Mikhail Gorbachev's rise to power in 1985 provided a historic opportunity to improve U.S.-Soviet relations, which Mr. Shultz used by prodding Soviet leaders to open up their society. Charles Hill, Mr. Shultz's executive assistant, was given the responsibility for drafting arguments on a single sheet of a yellow legal pad during the secretary's long flights to Moscow and other European venues that he could draw on in meetings with his Soviet counterparts. "They weren't anticommunist," recalled Mr. Hill, now a diplomat in residence at Yale University. "He would point out that there was an electronic information revolution going on, and we can handle it but that your system can't succeed if you block information."

The Reagan administration's strategy of building up its nuclear forces while engaging in talks eventually led to the 1987 treaty (known as the INF treaty) prohibiting U.S. and Russia intermediate-range missiles based on land. The accord, which was signed by Messrs. Reagan and Gorbachev, banned an entire class of weapons systems, but was disowned by the Trump administration in 2019 after the U.S. accused the Russians of cheating.

Friction between the two nations lingered after the 1987 treaty, however, over the Reagan administration's plans for antimissile defenses and regional issues. Still, Mr. Shultz's one-on-one diplomacy yielded a measure of trust, which was evident when Soviet Foreign Minister Eduard Shevardnadze gave Mr. Shultz advance notice that the Kremlin had decided to remove its troops from Afghanistan. "I told Reagan, and that is the only person I told, and we actually did work together to find a way to make it a little easier for everybody," Mr. Shultz recalled.

Mr. Shultz, who served in the Marine Corps in World War II, advocated the use of limited force to back up diplomacy, and supported the 1984 airstrikes in Libya. A dark period for Mr. Shultz came when he and Mr. Weinberger opposed the delivery of TOW missiles to Iran in return for the release of U.S. hostages. The plan was approved nonetheless by Mr. Reagan, and the proceeds of the sale were used to secretly fund Contra rebels in Nicaragua, even though funding had been prohibited by Congress. The episode became known as the Iran-Contra scandal and severely weakened the Reagan administration.

After leaving government, Mr. Shultz returned to Stanford University and became a fellow at the Hoover Institution. He was a director of Theranos Inc., a Silicon Valley blood-testing firm, until shortly after an October 2015 article in The Wall Street Journal first surfaced employees' concerns about the companies's operations. One of the employees who raised complaints was Tyler Shuktz, a grandson of Mr. Shultz.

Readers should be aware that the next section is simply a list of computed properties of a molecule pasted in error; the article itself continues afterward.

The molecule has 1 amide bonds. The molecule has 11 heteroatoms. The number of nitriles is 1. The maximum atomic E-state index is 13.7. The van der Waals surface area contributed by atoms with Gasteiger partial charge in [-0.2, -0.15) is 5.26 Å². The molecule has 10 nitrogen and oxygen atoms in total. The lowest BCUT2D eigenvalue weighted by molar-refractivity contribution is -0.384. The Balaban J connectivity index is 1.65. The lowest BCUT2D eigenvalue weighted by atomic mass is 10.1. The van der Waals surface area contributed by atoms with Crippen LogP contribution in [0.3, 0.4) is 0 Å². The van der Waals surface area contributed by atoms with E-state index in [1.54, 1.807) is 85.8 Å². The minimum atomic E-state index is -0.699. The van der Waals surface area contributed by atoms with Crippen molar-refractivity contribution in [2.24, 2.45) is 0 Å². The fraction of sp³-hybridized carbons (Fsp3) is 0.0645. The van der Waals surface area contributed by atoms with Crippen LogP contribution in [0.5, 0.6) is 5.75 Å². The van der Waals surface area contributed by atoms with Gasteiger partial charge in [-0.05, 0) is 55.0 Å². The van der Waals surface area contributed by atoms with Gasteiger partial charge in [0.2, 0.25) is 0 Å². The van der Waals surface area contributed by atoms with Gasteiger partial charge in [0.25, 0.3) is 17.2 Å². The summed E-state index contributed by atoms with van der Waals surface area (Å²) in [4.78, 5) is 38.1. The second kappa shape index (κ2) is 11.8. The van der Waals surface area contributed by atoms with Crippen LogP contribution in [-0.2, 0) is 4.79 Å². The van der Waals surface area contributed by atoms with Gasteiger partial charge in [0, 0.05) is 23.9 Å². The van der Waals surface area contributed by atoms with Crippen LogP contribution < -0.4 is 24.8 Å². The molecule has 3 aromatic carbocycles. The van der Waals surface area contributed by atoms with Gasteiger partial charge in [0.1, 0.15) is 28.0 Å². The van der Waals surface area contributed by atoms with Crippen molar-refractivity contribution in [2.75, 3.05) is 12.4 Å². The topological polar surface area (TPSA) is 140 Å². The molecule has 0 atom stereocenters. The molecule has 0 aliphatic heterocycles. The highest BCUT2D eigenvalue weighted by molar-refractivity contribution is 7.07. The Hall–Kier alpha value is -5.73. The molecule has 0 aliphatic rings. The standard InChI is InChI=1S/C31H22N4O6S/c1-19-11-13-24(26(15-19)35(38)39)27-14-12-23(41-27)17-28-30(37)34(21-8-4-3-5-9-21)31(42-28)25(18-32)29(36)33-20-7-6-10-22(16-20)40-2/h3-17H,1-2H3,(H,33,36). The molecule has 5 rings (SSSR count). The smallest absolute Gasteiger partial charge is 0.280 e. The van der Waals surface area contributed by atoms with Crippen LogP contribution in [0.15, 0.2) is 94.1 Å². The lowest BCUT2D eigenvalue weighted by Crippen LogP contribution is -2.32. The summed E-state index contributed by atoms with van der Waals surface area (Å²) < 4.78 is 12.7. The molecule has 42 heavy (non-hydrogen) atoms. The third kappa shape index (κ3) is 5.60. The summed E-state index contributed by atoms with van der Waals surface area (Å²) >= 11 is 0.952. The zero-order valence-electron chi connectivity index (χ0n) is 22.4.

Mr. Shultz recently faulted President Trump's strategy for pursuing a trade agreement with China, urged the Trump administration not to withdraw from the INF treaty and to redouble its efforts on nuclear-arms control and stressed the importance of addressing climate change, including by imposing a carbon tax.

"On China, they do some things that I think are generally objectionable for everybody," Mr. Shultz told the Journal, referring to allegations that Beijing has stolen intellectual property and engaged in unfair trade practices. "And I think a broad coalition could be developed to make that point to the Chinese. It would probably be more effective than this tit-for-tat tariff business. The president says that he is a tariff man. That's like saying, 'I am a tax man,' because a tariff is a tax."

Looking back on his career, Mr. Shultz said some of his most rewarding efforts were those that he believed affected the lives of ordinary people. As secretary, he repeatedly urged Soviet officials to allow their Jewish citizens to emigrate immigrate freely. To reinforce the point, he attended a Seder in Moscow in 1987 and provided Mr. Shevardnadze with a list of "refuseniks" -- Jews who had been denied permission to emigrate.

In October of that year, he recalled, he was told to expect a call from Jerusalem. "This is Ida Nudel. I'm in Jerusalem," the voice on the line said. She had attended that Seder, and her name had been on Mr. Shultz's list. The call, Mr. Shultz said, was one of the most moving moments in his long tenure as secretary of state.

Write to Michael R. Gordon at michael.gordon@wsj.com

(END) Dow Jones Newswires

February 07, 2021 13:13 ET (18:13 GMT)